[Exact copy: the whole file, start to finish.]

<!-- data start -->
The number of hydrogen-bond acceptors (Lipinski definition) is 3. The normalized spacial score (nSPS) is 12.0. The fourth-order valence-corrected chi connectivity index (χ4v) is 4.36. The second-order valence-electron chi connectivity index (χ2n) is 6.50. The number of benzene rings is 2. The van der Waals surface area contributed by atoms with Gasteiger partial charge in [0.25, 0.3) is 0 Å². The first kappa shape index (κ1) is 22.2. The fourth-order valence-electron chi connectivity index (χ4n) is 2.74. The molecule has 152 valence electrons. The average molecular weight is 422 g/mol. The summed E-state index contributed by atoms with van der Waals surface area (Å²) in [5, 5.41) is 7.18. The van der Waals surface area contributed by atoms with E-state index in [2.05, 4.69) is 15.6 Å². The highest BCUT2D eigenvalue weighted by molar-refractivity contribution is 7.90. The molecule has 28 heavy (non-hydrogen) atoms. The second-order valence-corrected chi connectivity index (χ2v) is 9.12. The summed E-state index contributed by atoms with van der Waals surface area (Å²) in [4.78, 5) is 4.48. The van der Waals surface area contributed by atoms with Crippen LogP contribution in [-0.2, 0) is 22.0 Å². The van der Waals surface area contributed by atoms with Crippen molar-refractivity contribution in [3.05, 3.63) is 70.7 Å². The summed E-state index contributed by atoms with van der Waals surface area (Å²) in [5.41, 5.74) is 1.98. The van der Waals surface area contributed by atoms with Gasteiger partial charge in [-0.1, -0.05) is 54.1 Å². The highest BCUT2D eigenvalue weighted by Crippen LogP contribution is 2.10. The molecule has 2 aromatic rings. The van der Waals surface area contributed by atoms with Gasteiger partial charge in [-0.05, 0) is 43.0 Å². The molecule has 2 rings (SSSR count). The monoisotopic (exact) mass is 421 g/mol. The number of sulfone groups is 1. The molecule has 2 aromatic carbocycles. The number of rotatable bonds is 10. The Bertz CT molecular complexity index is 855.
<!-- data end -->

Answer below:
The number of hydrogen-bond acceptors (Lipinski definition) is 3. The normalized spacial score (nSPS) is 12.0. The fourth-order valence-corrected chi connectivity index (χ4v) is 4.36. The second-order valence-electron chi connectivity index (χ2n) is 6.50. The number of benzene rings is 2. The van der Waals surface area contributed by atoms with Gasteiger partial charge in [0.25, 0.3) is 0 Å². The first kappa shape index (κ1) is 22.2. The fourth-order valence-electron chi connectivity index (χ4n) is 2.74. The molecule has 152 valence electrons. The average molecular weight is 422 g/mol. The summed E-state index contributed by atoms with van der Waals surface area (Å²) in [5, 5.41) is 7.18. The van der Waals surface area contributed by atoms with E-state index in [2.05, 4.69) is 15.6 Å². The highest BCUT2D eigenvalue weighted by molar-refractivity contribution is 7.90. The molecule has 28 heavy (non-hydrogen) atoms. The second-order valence-corrected chi connectivity index (χ2v) is 9.12. The summed E-state index contributed by atoms with van der Waals surface area (Å²) in [4.78, 5) is 4.48. The van der Waals surface area contributed by atoms with Crippen LogP contribution in [-0.2, 0) is 22.0 Å². The van der Waals surface area contributed by atoms with Crippen molar-refractivity contribution in [3.05, 3.63) is 70.7 Å². The summed E-state index contributed by atoms with van der Waals surface area (Å²) in [5.41, 5.74) is 1.98. The van der Waals surface area contributed by atoms with Gasteiger partial charge in [-0.1, -0.05) is 54.1 Å². The highest BCUT2D eigenvalue weighted by Crippen LogP contribution is 2.10. The molecule has 2 aromatic rings. The van der Waals surface area contributed by atoms with Gasteiger partial charge in [-0.05, 0) is 43.0 Å². The molecule has 2 rings (SSSR count). The monoisotopic (exact) mass is 421 g/mol. The number of sulfone groups is 1. The molecule has 2 aromatic carbocycles. The number of rotatable bonds is 10. The Bertz CT molecular complexity index is 855.